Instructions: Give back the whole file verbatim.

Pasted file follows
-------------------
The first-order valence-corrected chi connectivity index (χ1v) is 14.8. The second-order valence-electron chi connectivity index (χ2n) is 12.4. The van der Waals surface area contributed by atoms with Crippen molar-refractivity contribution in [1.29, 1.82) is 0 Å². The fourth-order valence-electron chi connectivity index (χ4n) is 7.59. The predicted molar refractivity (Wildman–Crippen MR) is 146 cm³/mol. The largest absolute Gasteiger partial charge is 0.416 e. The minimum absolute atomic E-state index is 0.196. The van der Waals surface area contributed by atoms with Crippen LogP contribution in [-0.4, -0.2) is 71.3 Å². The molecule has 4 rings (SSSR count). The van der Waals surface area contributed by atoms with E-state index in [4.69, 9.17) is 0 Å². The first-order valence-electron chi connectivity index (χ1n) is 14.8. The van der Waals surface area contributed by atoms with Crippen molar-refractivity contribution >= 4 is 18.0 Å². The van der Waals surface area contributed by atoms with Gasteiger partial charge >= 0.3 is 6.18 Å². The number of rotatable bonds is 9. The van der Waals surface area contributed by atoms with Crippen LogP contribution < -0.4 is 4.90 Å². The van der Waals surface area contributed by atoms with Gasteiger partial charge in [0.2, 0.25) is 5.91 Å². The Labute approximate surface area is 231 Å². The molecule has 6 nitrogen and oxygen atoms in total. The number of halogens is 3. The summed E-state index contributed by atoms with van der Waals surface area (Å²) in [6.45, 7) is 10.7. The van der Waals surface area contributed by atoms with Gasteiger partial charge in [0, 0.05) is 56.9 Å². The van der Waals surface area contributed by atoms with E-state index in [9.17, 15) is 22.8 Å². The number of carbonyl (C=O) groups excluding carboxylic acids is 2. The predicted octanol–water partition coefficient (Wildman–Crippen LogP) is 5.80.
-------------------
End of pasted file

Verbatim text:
The first-order valence-corrected chi connectivity index (χ1v) is 14.8. The second-order valence-electron chi connectivity index (χ2n) is 12.4. The van der Waals surface area contributed by atoms with Crippen molar-refractivity contribution in [1.29, 1.82) is 0 Å². The fourth-order valence-electron chi connectivity index (χ4n) is 7.59. The predicted molar refractivity (Wildman–Crippen MR) is 146 cm³/mol. The largest absolute Gasteiger partial charge is 0.416 e. The minimum absolute atomic E-state index is 0.196. The van der Waals surface area contributed by atoms with Crippen LogP contribution in [-0.4, -0.2) is 71.3 Å². The molecule has 4 rings (SSSR count). The van der Waals surface area contributed by atoms with E-state index in [4.69, 9.17) is 0 Å². The first-order valence-electron chi connectivity index (χ1n) is 14.8. The van der Waals surface area contributed by atoms with Crippen molar-refractivity contribution >= 4 is 18.0 Å². The van der Waals surface area contributed by atoms with Gasteiger partial charge >= 0.3 is 6.18 Å². The number of rotatable bonds is 9. The van der Waals surface area contributed by atoms with Crippen LogP contribution < -0.4 is 4.90 Å². The van der Waals surface area contributed by atoms with Gasteiger partial charge in [0.2, 0.25) is 5.91 Å². The Labute approximate surface area is 231 Å². The molecule has 6 nitrogen and oxygen atoms in total. The number of halogens is 3. The summed E-state index contributed by atoms with van der Waals surface area (Å²) in [6.45, 7) is 10.7. The van der Waals surface area contributed by atoms with Gasteiger partial charge in [0, 0.05) is 56.9 Å². The van der Waals surface area contributed by atoms with E-state index in [9.17, 15) is 22.8 Å². The number of carbonyl (C=O) groups excluding carboxylic acids is 2. The predicted octanol–water partition coefficient (Wildman–Crippen LogP) is 5.80.